Child Sexual Development

Child Sexual Development – What You Need to Know

Normal child sexual development is an important part of a child’s growth and learning. Understanding what appropriate childhood sexual behavior is and what is not can help parents guide their children in healthy, safe ways.

Generally speaking, normal child sexual development includes exploring one’s own body and the bodies of other children in non-sexual ways, such as touching and looking. It also includes asking questions about sexual topics, having crushes and fantasies of romantic relationships with peers, and experimenting with gender roles or clothes. All these behaviors are considered normal for childhood development. However, parents should be aware that some of these activities may need to be supervised depending on the age of the children involved.

Unwanted touching, exposing oneself sexually, coercing someone into sexual activity, talking about sex excessively or in an uncomfortable way, and other violent or aggressive sexual behavior toward children are all considered inappropriate.

If a child’s sexual behavior seems beyond typical curiosity, it may be a sign of abuse or exposure to inappropriate sexual activity.

Sexual behavior problems in young children include any act that:

  • Occurs frequently and cannot be redirected
  • Causes emotional or physical pain or injury to themselves or others
  • Is associated with physical aggression
  • Involves coercion or force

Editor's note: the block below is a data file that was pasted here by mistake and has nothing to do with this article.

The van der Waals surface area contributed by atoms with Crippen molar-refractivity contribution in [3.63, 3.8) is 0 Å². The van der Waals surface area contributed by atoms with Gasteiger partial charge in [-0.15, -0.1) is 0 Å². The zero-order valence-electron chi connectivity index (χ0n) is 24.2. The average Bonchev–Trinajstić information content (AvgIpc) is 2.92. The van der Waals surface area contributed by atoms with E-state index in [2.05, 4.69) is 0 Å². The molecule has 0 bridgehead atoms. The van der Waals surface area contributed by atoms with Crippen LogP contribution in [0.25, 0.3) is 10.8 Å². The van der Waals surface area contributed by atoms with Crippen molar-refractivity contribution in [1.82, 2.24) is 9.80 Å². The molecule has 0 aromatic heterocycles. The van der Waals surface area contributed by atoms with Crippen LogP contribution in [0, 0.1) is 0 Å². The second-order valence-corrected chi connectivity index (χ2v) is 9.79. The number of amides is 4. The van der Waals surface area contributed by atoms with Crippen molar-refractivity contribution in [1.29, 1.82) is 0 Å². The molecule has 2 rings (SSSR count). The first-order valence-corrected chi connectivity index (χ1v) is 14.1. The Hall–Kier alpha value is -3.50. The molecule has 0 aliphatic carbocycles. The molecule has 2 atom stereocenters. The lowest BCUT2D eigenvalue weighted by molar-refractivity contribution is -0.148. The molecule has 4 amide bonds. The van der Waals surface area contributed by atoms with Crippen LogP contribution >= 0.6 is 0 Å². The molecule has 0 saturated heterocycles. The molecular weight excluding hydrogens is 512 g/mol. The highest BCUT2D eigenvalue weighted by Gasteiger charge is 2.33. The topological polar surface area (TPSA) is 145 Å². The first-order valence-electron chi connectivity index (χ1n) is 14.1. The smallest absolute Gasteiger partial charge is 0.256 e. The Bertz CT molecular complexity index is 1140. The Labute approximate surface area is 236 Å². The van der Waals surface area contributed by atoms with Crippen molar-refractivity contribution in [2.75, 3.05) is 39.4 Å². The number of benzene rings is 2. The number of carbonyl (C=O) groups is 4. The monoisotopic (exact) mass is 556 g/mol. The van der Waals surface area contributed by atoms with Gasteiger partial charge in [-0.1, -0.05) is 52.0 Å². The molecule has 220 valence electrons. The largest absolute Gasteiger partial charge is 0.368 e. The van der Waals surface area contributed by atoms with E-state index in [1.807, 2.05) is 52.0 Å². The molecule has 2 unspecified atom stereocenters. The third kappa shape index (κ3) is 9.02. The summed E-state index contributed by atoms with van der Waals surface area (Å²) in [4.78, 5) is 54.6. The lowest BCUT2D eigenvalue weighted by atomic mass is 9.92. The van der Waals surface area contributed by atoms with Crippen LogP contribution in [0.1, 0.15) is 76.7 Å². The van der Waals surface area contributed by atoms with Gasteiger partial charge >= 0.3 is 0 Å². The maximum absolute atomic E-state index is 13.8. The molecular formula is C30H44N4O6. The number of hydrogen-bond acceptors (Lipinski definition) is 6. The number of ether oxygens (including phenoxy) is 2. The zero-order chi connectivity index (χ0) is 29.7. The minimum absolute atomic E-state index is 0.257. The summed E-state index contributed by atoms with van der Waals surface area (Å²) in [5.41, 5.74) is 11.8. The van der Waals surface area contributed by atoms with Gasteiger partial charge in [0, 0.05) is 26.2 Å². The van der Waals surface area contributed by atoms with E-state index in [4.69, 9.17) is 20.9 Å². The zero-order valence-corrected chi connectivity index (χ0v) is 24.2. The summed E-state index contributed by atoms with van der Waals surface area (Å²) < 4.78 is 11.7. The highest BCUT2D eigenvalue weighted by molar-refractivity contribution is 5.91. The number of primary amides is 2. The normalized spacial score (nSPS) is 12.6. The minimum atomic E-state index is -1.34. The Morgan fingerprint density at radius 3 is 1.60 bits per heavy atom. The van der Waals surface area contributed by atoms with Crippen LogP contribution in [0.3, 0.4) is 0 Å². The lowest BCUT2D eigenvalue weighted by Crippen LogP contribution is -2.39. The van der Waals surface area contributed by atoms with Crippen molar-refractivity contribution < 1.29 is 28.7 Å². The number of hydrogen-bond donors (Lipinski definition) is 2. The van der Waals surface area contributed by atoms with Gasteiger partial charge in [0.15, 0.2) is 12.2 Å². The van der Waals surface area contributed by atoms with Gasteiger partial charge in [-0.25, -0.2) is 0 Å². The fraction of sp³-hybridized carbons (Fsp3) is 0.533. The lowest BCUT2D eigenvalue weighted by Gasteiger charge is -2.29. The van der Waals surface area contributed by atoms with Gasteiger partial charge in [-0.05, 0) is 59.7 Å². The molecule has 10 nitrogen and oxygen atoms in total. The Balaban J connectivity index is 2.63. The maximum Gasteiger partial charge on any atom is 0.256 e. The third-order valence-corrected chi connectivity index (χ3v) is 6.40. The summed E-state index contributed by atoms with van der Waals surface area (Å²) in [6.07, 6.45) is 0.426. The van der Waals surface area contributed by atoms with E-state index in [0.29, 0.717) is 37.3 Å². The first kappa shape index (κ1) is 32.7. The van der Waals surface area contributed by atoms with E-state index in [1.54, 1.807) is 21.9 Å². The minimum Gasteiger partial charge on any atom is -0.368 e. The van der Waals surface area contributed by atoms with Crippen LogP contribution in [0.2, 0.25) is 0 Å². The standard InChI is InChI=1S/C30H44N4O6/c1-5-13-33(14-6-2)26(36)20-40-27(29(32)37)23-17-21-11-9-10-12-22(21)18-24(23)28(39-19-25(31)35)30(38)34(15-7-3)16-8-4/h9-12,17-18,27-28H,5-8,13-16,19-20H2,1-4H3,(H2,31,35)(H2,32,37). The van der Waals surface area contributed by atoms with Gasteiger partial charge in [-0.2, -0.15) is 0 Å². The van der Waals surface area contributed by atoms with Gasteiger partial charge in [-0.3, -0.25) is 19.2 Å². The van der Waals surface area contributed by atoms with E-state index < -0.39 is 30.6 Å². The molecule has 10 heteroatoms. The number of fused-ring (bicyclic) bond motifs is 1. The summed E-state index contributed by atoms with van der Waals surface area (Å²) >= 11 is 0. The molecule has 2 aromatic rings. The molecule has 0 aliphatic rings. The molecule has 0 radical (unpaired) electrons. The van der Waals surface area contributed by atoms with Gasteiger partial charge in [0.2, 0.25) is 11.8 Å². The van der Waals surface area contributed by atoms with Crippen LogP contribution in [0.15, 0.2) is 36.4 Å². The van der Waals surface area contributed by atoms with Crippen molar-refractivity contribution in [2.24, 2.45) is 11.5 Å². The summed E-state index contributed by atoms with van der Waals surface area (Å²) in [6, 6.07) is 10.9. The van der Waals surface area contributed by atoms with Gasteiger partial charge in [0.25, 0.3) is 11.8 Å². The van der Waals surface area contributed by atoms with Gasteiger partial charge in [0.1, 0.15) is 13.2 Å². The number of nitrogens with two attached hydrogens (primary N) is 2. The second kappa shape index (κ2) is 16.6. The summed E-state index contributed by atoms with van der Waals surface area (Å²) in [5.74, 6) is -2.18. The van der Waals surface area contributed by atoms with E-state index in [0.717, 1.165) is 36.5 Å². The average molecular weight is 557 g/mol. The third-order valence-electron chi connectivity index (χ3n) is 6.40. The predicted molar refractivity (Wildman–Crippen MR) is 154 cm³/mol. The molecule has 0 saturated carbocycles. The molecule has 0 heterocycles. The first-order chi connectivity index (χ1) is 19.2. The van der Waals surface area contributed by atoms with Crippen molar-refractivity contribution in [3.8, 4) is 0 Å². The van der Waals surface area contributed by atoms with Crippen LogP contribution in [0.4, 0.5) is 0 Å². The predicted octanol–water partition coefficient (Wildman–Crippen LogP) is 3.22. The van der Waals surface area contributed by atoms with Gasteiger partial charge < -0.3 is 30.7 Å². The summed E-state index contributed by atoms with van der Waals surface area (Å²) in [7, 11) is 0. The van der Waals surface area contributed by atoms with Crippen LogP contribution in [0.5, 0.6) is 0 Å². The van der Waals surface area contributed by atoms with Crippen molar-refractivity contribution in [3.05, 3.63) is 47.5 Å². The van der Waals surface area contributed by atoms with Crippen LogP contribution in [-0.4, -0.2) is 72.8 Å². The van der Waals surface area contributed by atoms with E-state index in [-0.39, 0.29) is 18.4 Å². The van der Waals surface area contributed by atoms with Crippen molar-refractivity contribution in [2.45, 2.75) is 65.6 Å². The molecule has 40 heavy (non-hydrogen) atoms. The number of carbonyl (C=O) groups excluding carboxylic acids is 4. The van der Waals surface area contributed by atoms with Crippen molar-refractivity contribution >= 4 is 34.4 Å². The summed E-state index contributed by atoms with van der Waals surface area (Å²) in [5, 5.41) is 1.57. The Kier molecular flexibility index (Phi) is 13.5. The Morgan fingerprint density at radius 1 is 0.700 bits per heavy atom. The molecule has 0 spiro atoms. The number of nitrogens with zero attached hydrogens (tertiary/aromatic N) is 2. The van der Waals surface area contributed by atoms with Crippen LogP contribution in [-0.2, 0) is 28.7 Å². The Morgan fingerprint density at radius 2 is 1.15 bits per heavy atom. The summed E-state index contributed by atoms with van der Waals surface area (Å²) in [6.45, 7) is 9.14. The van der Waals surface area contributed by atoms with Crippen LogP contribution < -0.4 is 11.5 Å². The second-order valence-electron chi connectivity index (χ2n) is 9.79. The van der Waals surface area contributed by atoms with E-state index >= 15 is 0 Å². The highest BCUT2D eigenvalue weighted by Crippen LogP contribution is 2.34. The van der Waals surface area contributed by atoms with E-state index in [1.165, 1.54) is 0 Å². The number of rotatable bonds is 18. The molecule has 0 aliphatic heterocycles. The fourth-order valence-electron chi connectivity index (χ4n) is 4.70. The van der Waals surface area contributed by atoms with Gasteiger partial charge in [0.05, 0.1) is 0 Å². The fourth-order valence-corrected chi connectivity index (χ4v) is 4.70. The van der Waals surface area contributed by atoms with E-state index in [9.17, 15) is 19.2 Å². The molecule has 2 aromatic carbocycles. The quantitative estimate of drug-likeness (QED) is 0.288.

• Simulates adult sexual acts

Body Safety Teaching Tips for Parents

Consider the child’s age, developmental ability, and/or peer grouping when teaching them about body safety. Additionally, parents should explain that sending and/or publishing sexual images of themselves or another person is inappropriate behavior.

If you believe your child is exhibiting any of these behaviors, The National Child Traumatic Stress Network offers an array of information on Understanding and Coping with Sexual Behavior Problems in Children. Though you can’t be there always to protect them, what you CAN do is instill the right mindset in your child, so they know what unsafe situations look like.

It’s important to remember that childhood sexuality is a complex topic and can be confusing for both parents and children alike. If you are ever concerned about your child’s behavior, it’s always best to consult with a professional who can evaluate the situation and offer advice. This way, you will be better equipped to help your child navigate childhood sexual development in a healthy and safe way.

Generally Appropriate Behaviors in Young Children (up to age 6)

  • Kissing other children
  • Touching, holding, or rubbing their own genitals/masturbation
  • Touching parts of another child’s body with the child’s consent because they are curious (You show me yours/I’ll show you mine)
  • Playing doctor or other games that involve exploring each other’s bodies

Inappropriate Behaviors in Young Children (up to age 6)

  • Tongue kissing
  • Repeatedly acting out a particular sexual act during play
  • Any kind of penetration with body parts
  • Any sexual behavior that occurs frequently and persistently
  • Any sexual behavior that involves force or coercion to get another child to comply

Help is Available

Remember – you don’t have to go it alone. If a child has disclosed abuse to you, and you are not sure what to do, or you would like guidance and/or support, please call our 24/7 HOTLINE at: 215-985-3333.

Other Resources:

Darkness to Light Helpline 
1-866-FOR-LIGHT or text LIGHT to 741741
 24/7 assistance providing local resource referrals and answering questions.

 Serving the United States, its territories, and Canada, the hotline is staffed 24 hours a day, 7 days a week providing assistance in over 170 languages. All calls are confidential. Childhelp website includes a list of child protective services phone numbers by state.